Poorly controlled type 2or non-insulin dependent diabetes mellitus (NIDDM) patients exhibit high bone turnover, which decelerate with treatment according to the degree of improvement in glycemic control. In adults, higher bone turnover results in rapid bone loss. Therefore, deceleration of bone turnover is beneficial for bone. Troglitazone (Tro), a new anti-diabetic drug, is a thiazolidinedione (TZD) which promotes adipocyte differentiation by activating peroxisome proliferator activated receptor γ (PPARγ). Because, in the bone marrow, adipocytes and osteoblasts originate in common mesenchymal stem cells that are also essential for osteoclastogenesis, TZDs may directly affect bone metabolism. Thus, we examined the effects of Tro on metabolic bone markers in type 2 DM patients. Tro (400mg/day) was administered to 33 type 2 DM patients for four weeks. The day before and four weeks after starting Tro, serum and urine samples were collected after overnight fasting. Metabolic bone markers and glycemic indices were assessed. As bone resorption markers, urinary free and total deoxypyridinoline as well as urinary collagen type I C-terminal telopeptide were measured; as bone formation markers, serum bone type and total alkaline phosphatase (BALP and ALP) levels along with osteocalcin (OC) were used. No significant changes in fasting plasma glucose or HbA1c levels were observed in our short-term treatment with Tro. All the bone resorption markers, BALP and ALP were significantly decreased. OC was not significantly changed. The discrepant changes of OC from all the other metabolic bone markers suggest limitation of the use of OC as a reliable bone formation marker in diabetics. Our results that Tro decreased metabolic bone markers before significantly improving glucose metabolism suggest that it has direct effects on bone and decreased bone turnover. TZDs may spare bone mass in NIDDM subjects through its dual effects on glucose and bone metabolism.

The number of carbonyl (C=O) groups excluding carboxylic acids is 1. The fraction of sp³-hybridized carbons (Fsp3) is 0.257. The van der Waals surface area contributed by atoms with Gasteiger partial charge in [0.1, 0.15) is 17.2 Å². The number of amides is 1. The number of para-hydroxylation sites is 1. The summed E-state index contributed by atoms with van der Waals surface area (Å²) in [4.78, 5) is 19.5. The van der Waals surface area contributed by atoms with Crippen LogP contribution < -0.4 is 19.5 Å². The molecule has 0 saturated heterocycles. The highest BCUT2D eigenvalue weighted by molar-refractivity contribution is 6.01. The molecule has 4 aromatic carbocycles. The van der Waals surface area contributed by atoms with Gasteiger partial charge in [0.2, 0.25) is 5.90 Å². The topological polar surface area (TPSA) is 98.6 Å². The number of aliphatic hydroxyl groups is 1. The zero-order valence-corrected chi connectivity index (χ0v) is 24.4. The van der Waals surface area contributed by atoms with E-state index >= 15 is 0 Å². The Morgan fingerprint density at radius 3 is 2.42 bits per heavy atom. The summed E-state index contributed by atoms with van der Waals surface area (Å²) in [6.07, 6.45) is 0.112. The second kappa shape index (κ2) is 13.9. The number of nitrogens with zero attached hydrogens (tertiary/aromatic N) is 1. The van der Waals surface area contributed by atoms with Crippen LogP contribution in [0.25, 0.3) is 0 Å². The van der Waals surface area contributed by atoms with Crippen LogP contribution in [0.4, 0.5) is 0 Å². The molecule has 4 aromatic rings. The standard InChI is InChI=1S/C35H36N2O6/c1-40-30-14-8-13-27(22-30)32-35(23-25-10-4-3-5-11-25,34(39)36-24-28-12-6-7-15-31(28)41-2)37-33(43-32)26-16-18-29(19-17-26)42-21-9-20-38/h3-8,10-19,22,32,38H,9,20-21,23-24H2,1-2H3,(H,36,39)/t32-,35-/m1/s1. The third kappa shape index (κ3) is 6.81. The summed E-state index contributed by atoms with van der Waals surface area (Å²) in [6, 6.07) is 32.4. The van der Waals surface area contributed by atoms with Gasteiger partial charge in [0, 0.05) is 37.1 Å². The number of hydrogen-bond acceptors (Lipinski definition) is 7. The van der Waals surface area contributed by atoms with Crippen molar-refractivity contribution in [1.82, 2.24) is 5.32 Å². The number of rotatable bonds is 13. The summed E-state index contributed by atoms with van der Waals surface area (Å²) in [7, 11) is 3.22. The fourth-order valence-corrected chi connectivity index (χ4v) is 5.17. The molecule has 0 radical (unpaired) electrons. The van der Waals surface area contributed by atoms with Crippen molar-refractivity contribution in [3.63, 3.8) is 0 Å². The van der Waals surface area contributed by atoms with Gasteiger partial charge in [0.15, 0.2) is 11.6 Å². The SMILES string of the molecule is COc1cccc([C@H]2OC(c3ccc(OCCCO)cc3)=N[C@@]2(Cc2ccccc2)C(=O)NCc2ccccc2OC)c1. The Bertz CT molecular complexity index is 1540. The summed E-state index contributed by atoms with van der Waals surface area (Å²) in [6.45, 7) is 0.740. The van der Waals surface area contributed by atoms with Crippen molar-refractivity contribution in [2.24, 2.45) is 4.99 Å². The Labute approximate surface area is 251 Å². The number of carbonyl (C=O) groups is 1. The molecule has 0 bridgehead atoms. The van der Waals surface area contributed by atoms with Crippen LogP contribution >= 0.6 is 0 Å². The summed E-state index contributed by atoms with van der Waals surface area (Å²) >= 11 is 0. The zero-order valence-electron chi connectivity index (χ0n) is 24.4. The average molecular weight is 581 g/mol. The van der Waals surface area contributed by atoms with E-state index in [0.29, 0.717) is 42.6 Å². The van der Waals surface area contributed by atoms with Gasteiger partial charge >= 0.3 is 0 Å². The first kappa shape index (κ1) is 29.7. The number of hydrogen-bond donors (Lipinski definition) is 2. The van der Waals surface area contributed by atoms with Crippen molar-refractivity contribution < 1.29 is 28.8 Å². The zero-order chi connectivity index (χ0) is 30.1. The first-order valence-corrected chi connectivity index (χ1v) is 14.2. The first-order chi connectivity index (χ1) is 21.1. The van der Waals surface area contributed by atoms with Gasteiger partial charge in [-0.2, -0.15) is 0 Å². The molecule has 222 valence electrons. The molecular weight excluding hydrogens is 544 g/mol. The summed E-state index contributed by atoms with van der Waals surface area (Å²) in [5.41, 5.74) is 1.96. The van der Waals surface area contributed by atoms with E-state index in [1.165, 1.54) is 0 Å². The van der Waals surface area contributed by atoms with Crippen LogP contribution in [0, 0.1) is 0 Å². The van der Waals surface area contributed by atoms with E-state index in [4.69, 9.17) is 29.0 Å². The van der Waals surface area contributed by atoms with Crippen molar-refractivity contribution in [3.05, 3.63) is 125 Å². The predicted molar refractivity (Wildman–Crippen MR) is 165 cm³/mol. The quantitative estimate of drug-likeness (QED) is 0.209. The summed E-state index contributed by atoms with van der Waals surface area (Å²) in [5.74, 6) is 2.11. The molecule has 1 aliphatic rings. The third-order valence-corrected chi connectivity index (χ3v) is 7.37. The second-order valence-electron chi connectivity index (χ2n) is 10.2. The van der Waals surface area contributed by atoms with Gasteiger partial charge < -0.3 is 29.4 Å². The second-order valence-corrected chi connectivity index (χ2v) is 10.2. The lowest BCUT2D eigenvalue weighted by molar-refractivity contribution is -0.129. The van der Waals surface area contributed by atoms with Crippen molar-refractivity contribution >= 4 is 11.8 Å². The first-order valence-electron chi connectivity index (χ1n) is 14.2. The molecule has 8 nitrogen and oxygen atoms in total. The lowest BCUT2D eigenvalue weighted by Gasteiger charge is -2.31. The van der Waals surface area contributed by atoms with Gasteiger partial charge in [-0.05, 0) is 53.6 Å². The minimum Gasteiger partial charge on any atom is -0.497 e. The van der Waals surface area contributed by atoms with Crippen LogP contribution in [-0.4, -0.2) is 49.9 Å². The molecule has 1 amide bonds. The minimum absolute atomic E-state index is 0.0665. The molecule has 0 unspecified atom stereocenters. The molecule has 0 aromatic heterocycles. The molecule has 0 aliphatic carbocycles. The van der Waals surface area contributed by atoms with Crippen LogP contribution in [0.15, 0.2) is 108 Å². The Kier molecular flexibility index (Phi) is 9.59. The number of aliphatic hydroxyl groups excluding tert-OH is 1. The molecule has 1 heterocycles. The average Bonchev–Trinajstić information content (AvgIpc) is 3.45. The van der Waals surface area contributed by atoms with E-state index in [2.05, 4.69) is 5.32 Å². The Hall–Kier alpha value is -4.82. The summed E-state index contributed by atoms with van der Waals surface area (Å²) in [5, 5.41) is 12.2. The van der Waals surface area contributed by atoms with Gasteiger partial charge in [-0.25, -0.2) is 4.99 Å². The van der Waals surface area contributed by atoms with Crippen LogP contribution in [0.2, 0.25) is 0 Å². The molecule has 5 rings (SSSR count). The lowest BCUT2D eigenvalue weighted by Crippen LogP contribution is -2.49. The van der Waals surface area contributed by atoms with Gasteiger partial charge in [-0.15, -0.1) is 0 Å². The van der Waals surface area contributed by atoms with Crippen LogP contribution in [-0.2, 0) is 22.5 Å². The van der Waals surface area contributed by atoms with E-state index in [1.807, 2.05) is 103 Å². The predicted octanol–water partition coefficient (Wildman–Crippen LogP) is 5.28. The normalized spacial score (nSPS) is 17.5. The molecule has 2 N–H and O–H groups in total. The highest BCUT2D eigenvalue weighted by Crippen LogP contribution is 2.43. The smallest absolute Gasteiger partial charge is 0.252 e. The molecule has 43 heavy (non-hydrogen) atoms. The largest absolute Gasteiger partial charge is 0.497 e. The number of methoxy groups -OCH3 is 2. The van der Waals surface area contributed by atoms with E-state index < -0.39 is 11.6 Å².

We reported 2 diabetic patients with nephrotic syndrome due to advanced diabetic nephropathy complicated by non-autoimmune primary hypothyroidism. Hypothyroidism developed along with the anasarcous status. Histological examinations of the thyroid gland revealed almost normal thyroid follicles without lymphocytic infiltration. The amounts of thyroid hormone lost into the extravascular space such as in urine and ascites were not sufficient to cause hypothyroidism alone. Serum total iodine levels measured during the hypothyroidal state in both cases were definitely elevated, and the perchlorate discharge test of both cases showed positive discharge (24 and 34%, respectively). The thyroid functions normalized after iodine restriction in the first case and initiating hemodialysis in the second case, in parallel with normalization of serum total iodine levels. These findings suggest that impaired renal handling of iodine resulting in elevation of serum iodine levels, rather than an autoimmune mechanism or extravascular hormone loss, played a principal role in the development of primary hypothyroidism found in these 2 patients, probably through a prolonged Wolff-Chaikoff effect.
The MENI gene has recently been cloned as the gene responsible for multiple endocrine neoplasia type 1 (MEN1) and its germline mutations have been identified in a number of familial MEN1 patients. However, mutation-negative cases have also been reported in some MEN1 families. We report here a Japanese MEN1 family, including a proband with no evidence of MEN1 gene mutation. The proband (51 y.o., female) had three major MENI lesions, including primary hyperparathyroidism (HP), prolactinoma, and pancreatic tumor. Her father and brother had HP, and her daughter had both HP and prolactinoma. When we analyzed the proband for a germline mutation of the MEN1 gene, the direct sequencing analysis showed no mutation in the coding region, on the promoter, 5' and 3'' untranslated regions of the MEN1 gene. We next examined the loss of heterozygosity (LOH) in the proband's parathyroid tumors using two benign polymorphisms (C2249G in intron 1 and 2248del3 in exon 10) in the MEN1 gene to detect LOH. LOH was not found in any of the four separate regions of the tumor tissues.